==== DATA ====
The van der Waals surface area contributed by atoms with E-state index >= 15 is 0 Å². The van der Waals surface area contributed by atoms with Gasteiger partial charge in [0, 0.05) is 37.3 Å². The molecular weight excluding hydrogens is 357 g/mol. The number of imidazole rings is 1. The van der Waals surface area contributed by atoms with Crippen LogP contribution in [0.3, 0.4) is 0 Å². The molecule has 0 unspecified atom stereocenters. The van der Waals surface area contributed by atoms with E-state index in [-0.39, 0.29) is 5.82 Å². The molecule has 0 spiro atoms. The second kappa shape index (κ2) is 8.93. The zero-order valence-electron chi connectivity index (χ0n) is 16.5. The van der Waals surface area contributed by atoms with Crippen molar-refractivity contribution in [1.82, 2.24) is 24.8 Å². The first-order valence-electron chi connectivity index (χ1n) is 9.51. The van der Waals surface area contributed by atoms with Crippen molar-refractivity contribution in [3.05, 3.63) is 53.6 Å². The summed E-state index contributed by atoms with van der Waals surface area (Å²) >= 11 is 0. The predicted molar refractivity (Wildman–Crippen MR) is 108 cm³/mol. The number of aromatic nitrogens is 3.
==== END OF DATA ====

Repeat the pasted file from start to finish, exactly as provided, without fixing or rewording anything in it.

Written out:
The van der Waals surface area contributed by atoms with E-state index >= 15 is 0 Å². The van der Waals surface area contributed by atoms with Gasteiger partial charge in [0, 0.05) is 37.3 Å². The molecular weight excluding hydrogens is 357 g/mol. The number of imidazole rings is 1. The van der Waals surface area contributed by atoms with Crippen LogP contribution in [0.3, 0.4) is 0 Å². The molecule has 0 unspecified atom stereocenters. The van der Waals surface area contributed by atoms with E-state index in [-0.39, 0.29) is 5.82 Å². The molecule has 0 spiro atoms. The second kappa shape index (κ2) is 8.93. The zero-order valence-electron chi connectivity index (χ0n) is 16.5. The van der Waals surface area contributed by atoms with Crippen molar-refractivity contribution in [1.82, 2.24) is 24.8 Å². The first-order valence-electron chi connectivity index (χ1n) is 9.51. The van der Waals surface area contributed by atoms with Crippen molar-refractivity contribution in [3.05, 3.63) is 53.6 Å². The summed E-state index contributed by atoms with van der Waals surface area (Å²) >= 11 is 0. The predicted molar refractivity (Wildman–Crippen MR) is 108 cm³/mol. The number of aromatic nitrogens is 3.